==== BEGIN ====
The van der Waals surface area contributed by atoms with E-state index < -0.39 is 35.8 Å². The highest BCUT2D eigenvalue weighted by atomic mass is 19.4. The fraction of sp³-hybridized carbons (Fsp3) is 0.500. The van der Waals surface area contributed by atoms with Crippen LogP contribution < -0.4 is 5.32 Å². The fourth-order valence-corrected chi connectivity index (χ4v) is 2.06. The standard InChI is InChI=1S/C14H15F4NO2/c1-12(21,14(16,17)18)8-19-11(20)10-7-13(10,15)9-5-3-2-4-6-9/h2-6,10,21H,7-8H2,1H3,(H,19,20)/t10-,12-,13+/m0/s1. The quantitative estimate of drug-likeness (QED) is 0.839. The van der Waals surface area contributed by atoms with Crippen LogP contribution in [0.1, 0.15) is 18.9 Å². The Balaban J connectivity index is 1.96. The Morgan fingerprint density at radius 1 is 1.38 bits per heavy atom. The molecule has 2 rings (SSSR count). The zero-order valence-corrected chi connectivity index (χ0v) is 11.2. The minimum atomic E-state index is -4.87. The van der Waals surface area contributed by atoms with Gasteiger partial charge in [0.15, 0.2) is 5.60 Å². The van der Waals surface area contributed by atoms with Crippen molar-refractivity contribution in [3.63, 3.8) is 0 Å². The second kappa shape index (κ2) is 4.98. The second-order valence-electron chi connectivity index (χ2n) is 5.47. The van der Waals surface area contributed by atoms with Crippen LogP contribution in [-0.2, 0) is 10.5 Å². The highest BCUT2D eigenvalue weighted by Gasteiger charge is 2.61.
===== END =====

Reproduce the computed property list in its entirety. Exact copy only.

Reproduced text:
The van der Waals surface area contributed by atoms with E-state index < -0.39 is 35.8 Å². The highest BCUT2D eigenvalue weighted by atomic mass is 19.4. The fraction of sp³-hybridized carbons (Fsp3) is 0.500. The van der Waals surface area contributed by atoms with Crippen LogP contribution < -0.4 is 5.32 Å². The fourth-order valence-corrected chi connectivity index (χ4v) is 2.06. The standard InChI is InChI=1S/C14H15F4NO2/c1-12(21,14(16,17)18)8-19-11(20)10-7-13(10,15)9-5-3-2-4-6-9/h2-6,10,21H,7-8H2,1H3,(H,19,20)/t10-,12-,13+/m0/s1. The quantitative estimate of drug-likeness (QED) is 0.839. The van der Waals surface area contributed by atoms with Crippen LogP contribution in [0.1, 0.15) is 18.9 Å². The Balaban J connectivity index is 1.96. The Morgan fingerprint density at radius 1 is 1.38 bits per heavy atom. The molecule has 2 rings (SSSR count). The zero-order valence-corrected chi connectivity index (χ0v) is 11.2. The minimum atomic E-state index is -4.87. The van der Waals surface area contributed by atoms with Gasteiger partial charge in [0.15, 0.2) is 5.60 Å². The van der Waals surface area contributed by atoms with Crippen molar-refractivity contribution in [3.63, 3.8) is 0 Å². The second kappa shape index (κ2) is 4.98. The second-order valence-electron chi connectivity index (χ2n) is 5.47. The van der Waals surface area contributed by atoms with Crippen LogP contribution in [-0.2, 0) is 10.5 Å². The highest BCUT2D eigenvalue weighted by Gasteiger charge is 2.61.